A recent American Psychological Association study revealed that police officers speak to Black drivers in a more disrespectful tone during traffic stops than the way they speak to white drivers.
The study analyzed body camera footage from more than 100 police officers and used 250 audio clips from an unnamed mid-sized U.S. city and revealed that officers spoke to Black men in a tone of voice that conveyed less warmth, respect and ease in comparison to white men.
“We were analyzing this footage both to identify challenges with police-community relations and to try to offer some suggestions,” said Nicholas Camp, an assistant professor of organizational studies at the University of Michigan and the lead author of the study.
Lt. Diane Goldstein, executive director of Law Enforcement Action Partnership, stressed the importance that research plays in transforming policing so police officers can understand the needs of communities they serve.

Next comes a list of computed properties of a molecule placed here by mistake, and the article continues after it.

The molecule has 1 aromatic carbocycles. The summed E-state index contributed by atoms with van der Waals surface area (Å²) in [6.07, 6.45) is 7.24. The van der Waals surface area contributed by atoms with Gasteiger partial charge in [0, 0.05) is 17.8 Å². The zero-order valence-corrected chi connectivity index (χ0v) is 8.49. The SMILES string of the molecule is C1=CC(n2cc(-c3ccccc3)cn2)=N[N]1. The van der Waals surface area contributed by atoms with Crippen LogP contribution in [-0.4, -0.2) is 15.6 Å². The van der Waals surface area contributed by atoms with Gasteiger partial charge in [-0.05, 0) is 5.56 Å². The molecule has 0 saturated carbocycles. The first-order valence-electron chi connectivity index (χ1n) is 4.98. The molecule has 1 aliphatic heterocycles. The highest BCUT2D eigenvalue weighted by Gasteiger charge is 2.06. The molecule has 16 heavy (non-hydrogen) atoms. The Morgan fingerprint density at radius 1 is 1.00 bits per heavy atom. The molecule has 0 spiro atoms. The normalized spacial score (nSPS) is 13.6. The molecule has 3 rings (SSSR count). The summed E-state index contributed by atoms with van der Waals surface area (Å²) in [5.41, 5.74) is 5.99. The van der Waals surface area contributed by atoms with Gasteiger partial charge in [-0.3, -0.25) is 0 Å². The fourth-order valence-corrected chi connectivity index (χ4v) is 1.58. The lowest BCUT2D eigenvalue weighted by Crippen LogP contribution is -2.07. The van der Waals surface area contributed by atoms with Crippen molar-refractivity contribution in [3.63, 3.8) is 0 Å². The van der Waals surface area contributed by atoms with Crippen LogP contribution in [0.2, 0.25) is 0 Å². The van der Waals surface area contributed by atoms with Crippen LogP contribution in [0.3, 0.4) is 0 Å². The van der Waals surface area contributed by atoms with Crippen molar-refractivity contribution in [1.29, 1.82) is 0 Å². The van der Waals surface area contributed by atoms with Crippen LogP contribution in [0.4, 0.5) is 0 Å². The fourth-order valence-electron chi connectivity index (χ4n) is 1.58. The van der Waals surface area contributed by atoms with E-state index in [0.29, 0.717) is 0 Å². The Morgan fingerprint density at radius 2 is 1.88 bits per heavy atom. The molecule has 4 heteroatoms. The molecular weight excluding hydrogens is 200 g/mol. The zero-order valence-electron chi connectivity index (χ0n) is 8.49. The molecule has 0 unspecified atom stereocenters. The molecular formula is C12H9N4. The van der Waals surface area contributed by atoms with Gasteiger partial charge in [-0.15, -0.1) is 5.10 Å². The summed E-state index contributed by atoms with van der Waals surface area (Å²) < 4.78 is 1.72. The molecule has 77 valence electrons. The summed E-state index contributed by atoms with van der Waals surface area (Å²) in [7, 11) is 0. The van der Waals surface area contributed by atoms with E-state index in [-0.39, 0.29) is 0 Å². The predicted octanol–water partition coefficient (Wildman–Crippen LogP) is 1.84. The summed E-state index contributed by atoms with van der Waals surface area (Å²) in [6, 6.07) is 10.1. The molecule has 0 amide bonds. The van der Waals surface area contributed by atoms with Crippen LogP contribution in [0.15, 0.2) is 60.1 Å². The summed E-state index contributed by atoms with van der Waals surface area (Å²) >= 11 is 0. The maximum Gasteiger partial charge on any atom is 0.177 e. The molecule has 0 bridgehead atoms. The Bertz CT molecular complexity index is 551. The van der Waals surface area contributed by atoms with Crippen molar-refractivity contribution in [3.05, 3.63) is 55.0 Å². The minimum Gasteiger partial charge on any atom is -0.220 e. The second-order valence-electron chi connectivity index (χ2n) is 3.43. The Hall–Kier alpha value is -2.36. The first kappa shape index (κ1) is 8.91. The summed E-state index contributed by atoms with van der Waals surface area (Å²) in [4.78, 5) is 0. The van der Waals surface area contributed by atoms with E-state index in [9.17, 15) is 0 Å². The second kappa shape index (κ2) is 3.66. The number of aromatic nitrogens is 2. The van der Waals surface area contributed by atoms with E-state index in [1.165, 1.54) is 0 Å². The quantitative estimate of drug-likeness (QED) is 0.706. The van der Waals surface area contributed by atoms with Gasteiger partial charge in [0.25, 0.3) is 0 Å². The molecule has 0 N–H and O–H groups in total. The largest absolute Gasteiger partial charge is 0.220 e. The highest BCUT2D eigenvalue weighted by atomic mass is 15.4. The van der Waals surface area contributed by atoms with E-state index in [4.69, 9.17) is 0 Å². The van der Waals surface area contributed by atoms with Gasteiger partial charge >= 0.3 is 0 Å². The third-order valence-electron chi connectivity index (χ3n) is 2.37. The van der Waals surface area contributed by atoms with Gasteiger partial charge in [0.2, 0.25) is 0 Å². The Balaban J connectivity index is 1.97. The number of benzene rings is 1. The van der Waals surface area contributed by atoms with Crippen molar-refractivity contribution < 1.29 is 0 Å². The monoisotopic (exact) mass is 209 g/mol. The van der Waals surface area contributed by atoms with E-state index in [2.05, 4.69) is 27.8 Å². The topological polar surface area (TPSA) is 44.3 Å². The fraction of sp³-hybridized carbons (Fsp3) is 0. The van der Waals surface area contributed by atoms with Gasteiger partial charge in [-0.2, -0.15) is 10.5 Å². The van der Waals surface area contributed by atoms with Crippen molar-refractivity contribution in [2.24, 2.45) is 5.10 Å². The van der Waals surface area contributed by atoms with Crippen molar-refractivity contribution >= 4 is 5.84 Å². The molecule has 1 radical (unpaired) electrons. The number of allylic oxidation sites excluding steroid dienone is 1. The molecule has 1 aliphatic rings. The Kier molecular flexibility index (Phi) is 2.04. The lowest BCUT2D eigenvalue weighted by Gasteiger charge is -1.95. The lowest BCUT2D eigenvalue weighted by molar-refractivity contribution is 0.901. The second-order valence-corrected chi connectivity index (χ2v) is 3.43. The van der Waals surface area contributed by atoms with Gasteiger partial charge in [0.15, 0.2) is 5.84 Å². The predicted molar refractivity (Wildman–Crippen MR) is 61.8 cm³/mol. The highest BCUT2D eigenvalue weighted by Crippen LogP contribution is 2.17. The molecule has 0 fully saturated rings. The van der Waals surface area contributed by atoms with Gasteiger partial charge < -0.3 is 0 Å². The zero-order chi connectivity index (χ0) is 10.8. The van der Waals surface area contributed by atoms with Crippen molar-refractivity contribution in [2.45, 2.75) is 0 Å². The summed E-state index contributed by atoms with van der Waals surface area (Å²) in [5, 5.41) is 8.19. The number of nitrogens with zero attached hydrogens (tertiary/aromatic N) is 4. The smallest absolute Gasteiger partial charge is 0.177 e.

“It’s really important to have this very difficult conversation around the issue of race,” Goldstein, a retired police officer, said. “I know it makes law enforcement uncomfortable, but if we don’t squarely face it, we are not going to be able to transform police in the fashion that we should and we aren’t going to be able to protect our communities.”
In a previous study focused on the Oakland, California, area, Camp and other researchers found that compared with white residents, Black community members were 61 percent more likely to hear words such as “dude” and “bro” and “hands on the wheel” during traffic stops.
Another purpose of the study was to show that body camera footage provides essential information about police stops and potential evidence of misconduct.
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SOURCE: NBC News, Maya Brown